What is “Drive?”

What gets you up in the morning? What makes you do the things you do? These are the types of questions that I asked when it comes to the idea of “drive.”

So, what is “drive?”

The idea of “drive” goes back until the beginning of time. It’s the basic motivation that is the reason we respond and do certain things in day-to-day life.

Intrinsic vs. Extrinsic Motivation

In the above infographic, it shows the main differences between intrinsic and extrinsic motivation.

Intrinsic: The desire to do something because you want to. Students often don’t come in intrinsically motivated until a topic genuinely interests them. In the classroom, this is what is what teachers want to guide their students towards.

Extrinsic: The desire to do something because you get rewarded or punished. This is typically how most students start off in the classroom. They are driven by grades and extra credit and not the desire to learn topics due to their own curiosity.

In the above video, it talks about how teachers can guide motivation in the classroom for all students.

In Daniel Pink’s book DRiVE, he talks about three main components that go into what drives human beings.

  • Mastery: Wanting to get better at a certain skill
    • Students that want that mastery will want to be the best at it and perfect the craft until they can’t anymore. The gratification of mastering something is satisfying for everyone, including students. Intrinsic motivation typically motivates someone to want to master a topic.
  • Autonomy: Self direction
    • Students want control over what they are learning, I mean, so does everyone. Giving students that opportunity to take control will feed their autonomous drive and will in the end, intrinsically motivate them to want to learn more.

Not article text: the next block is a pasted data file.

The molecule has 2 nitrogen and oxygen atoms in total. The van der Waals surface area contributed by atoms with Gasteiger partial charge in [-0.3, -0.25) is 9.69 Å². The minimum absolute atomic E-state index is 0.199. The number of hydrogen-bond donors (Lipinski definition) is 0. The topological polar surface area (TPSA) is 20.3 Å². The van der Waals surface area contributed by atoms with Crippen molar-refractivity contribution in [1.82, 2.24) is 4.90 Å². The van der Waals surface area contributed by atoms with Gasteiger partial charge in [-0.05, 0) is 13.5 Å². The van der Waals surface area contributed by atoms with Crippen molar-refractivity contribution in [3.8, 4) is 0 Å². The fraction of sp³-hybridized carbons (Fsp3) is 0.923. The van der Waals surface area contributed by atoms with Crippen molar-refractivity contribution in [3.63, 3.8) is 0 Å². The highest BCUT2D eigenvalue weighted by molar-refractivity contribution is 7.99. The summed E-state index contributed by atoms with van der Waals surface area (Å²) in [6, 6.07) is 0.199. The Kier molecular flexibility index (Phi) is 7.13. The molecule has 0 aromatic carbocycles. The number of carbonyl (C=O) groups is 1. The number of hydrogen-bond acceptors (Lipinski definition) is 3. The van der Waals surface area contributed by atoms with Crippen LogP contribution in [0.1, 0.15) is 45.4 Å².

• Purpose: The reason 
    • Students will ask, “When will we use this in real life?” or “What’s the purpose in learning this?” and expect you to have a concrete answer. They want this confirmation to feed their drive for purpose. If students see the purpose for what they’re doing, they’re more likely to commit to it whole-heartedly and want to go even further into a subject.

Ways to drive intrinsic motivation in the classroom:

  • Bring in the student’s interests to the lesson to engage their curiosity
  • Venture off into the margins of your lesson plans to bring the real world into the classroom
  • Do hand-on lab experiments to show the relationships between concepts
  • Add fun demos that the students can create and be a part of

Students are going to take away so much more if their intrinsic motivation tops their extrinsic motivation. Once the students aren’t so worried about their grades, their curiosity will take over and drive the rest of their learning!

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10 Responses to What is “Drive?”

  1. kopackka says:

    Kate,
    I think that I would start by seeing what interests them, then see how that could tie into different science subjects. It could be a form of inquiry where they can explore topics and see how they relate to them and the world around them. I think that if students can see how their favorite things tie into science, then they will understand more and hopefully be driven by their own curiosity to explore the topics further!
    Kacey

  2. kopackka says:

    Delaina,
    First off, thank you! And I really like your idea of collecting questions that students have! I think thats a great way to keep their motivation up and their curiosity flowing. It also gives opportunities to make it a student-led thing, which is something I think they could really enjoy. I would definitely classify it as going to the margins!
    Kacey

  3. kopackka says:

    Margaux,
    First of all, thank you! And to answer your questions, I would say that maybe teachers do think of these answers beforehand but when it is actually asked, there could be limited time so the teacher brushes it off as not important or just makes them figure it out on their own. I think that teacher education is heading in a different direction and is asking more of future teachers to be prepared so that students can be lifelong learners and not just dread the idea of school. With that said, I don’t think that teachers have lost the desire but more or less just lost their own way in the ever changing education system, if that makes sense. I think all teachers have drive and purpose to make their student’s critical thinkers but some might just have different ideas or views on what that actually is. I hope this answers your questions!